Destitution Inducing Benefit Sanctions as a Crime Against Humanity in the United Kingdom

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Law & Justice Conference (2020) (Lancaster Univeristy, U.K.)

Destitution is seldom addressed at a policy level nor from a human rights perspective. Consequently, the nexus between destitution and the denial of economic and social rights (ESRs) remains unrecognised within academia and policy and practice. This is despite the explicit link between destitution and the lack of enjoyment of several fundamental social and economic rights.

Using my human rights-based definition of destitution, this paper will demonstrate that destitution is a violation of ESRs. Building upon this, it will be further demonstrated that violations of ESRs – and indeed, as I have argued in a previous publication, social security policies – have the potential to be categorised as a Crime Against Humanity. Although other social security policies have also induced destitution, this paper focuses on benefit sanctions given the causal link which can more explicitly be drawn between sanctions – as government action – and the outcome of destitution. This analysis will inform an evaluation of the extent to which destitution inducing benefit sanctions (DIBS) can be categorised as a ‘widespread and systematic’ ‘attack’ against a ‘civilian population’. Having argued that DIBS have the potential to constitute a CAH this paper will then establish with whom individual criminal responsibility may lie and a number of responses aimed at ensuring accountability for this responsibility.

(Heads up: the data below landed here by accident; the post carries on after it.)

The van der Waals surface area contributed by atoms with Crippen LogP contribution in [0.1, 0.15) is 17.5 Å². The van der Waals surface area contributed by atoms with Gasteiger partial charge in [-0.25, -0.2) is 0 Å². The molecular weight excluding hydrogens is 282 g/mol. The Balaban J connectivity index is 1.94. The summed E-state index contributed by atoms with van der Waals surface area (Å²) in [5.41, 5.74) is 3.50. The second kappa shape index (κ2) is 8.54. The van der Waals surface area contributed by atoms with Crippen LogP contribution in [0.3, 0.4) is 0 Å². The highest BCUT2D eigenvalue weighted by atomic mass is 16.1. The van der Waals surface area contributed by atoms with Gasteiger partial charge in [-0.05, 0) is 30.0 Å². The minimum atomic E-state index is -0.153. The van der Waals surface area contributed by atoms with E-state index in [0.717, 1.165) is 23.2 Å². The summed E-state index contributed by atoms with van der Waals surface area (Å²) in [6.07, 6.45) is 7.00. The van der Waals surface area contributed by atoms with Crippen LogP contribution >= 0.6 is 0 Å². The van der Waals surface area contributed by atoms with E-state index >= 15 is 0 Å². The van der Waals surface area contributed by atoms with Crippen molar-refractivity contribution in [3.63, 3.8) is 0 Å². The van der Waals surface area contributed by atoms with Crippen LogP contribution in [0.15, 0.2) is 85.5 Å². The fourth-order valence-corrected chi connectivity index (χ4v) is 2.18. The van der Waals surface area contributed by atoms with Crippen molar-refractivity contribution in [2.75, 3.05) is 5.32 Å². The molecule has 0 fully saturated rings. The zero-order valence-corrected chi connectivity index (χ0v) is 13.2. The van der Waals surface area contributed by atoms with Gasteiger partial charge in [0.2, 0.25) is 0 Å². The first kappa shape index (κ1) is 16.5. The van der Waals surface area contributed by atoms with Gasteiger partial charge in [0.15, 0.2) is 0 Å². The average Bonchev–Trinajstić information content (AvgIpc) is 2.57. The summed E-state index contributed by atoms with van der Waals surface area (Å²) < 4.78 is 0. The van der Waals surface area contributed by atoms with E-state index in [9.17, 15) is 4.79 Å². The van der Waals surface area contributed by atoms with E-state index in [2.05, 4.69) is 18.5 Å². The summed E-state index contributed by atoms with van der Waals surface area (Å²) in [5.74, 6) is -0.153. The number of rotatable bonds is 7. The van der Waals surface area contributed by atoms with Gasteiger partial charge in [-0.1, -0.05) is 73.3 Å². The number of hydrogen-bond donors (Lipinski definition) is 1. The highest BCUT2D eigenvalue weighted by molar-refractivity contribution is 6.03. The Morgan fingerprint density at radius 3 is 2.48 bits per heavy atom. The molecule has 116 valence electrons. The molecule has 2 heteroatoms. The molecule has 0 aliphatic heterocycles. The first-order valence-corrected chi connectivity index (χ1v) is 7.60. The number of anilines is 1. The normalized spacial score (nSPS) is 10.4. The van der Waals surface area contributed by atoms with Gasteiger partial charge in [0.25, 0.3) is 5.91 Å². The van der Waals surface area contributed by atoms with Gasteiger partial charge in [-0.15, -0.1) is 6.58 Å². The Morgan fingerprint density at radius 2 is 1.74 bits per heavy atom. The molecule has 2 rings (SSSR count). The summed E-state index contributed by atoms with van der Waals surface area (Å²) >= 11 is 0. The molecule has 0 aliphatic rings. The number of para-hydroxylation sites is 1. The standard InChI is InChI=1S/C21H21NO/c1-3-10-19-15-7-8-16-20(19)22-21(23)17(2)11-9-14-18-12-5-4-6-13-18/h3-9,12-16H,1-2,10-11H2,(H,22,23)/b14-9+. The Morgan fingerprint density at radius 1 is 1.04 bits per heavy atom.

In choosing to focus on DIBS, the aim is to establish a foothold in this debate from which to further analyse other specific policies in the future. The broader aim, outside of academia, is to seek accountability for the non-realisation of ESRs to a level which prevents destitution through a ‘back door’ mechanism as although ESRs are generally non-justiciable in the UK Crimes Against Humanity are. If my arguments here are accepted this paper has the potential to open the floodgates for realising minimum entitlements of ESRs in the United Kingdom.
PeriodMar 2020
Event typeConference
LocationLancaster, United KingdomShow on map
Degree of RecognitionInternational